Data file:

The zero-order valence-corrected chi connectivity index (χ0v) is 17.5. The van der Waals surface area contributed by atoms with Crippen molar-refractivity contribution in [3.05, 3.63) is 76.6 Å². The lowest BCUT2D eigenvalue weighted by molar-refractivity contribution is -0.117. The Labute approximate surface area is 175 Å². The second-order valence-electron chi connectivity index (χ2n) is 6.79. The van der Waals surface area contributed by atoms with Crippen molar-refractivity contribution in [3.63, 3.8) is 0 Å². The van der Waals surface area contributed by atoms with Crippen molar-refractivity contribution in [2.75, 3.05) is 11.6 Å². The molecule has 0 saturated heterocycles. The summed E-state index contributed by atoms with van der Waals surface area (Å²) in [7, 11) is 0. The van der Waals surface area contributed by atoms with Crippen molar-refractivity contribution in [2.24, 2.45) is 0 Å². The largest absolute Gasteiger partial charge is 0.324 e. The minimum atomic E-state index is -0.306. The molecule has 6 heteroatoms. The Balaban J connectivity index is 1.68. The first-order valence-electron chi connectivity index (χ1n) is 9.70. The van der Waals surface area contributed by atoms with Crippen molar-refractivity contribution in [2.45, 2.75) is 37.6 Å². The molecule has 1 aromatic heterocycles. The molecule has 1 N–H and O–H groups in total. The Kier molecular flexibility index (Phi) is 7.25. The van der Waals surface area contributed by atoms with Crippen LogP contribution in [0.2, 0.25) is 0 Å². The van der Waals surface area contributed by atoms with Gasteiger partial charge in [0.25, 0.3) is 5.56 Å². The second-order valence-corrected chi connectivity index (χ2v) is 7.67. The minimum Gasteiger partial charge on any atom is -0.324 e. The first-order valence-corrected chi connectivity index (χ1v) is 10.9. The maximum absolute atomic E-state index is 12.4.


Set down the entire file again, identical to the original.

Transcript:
The zero-order valence-corrected chi connectivity index (χ0v) is 17.5. The van der Waals surface area contributed by atoms with Crippen molar-refractivity contribution in [3.05, 3.63) is 76.6 Å². The lowest BCUT2D eigenvalue weighted by molar-refractivity contribution is -0.117. The Labute approximate surface area is 175 Å². The second-order valence-electron chi connectivity index (χ2n) is 6.79. The van der Waals surface area contributed by atoms with Crippen molar-refractivity contribution in [3.63, 3.8) is 0 Å². The van der Waals surface area contributed by atoms with Crippen molar-refractivity contribution in [2.75, 3.05) is 11.6 Å². The molecule has 0 saturated heterocycles. The summed E-state index contributed by atoms with van der Waals surface area (Å²) in [7, 11) is 0. The van der Waals surface area contributed by atoms with Crippen molar-refractivity contribution in [2.24, 2.45) is 0 Å². The largest absolute Gasteiger partial charge is 0.324 e. The minimum atomic E-state index is -0.306. The molecule has 6 heteroatoms. The Balaban J connectivity index is 1.68. The first-order valence-electron chi connectivity index (χ1n) is 9.70. The van der Waals surface area contributed by atoms with Crippen molar-refractivity contribution in [2.45, 2.75) is 37.6 Å². The molecule has 1 aromatic heterocycles. The molecule has 1 N–H and O–H groups in total. The Kier molecular flexibility index (Phi) is 7.25. The van der Waals surface area contributed by atoms with Crippen LogP contribution in [0.2, 0.25) is 0 Å². The van der Waals surface area contributed by atoms with Gasteiger partial charge in [0.25, 0.3) is 5.56 Å². The second-order valence-corrected chi connectivity index (χ2v) is 7.67. The minimum Gasteiger partial charge on any atom is -0.324 e. The first-order valence-corrected chi connectivity index (χ1v) is 10.9. The maximum absolute atomic E-state index is 12.4.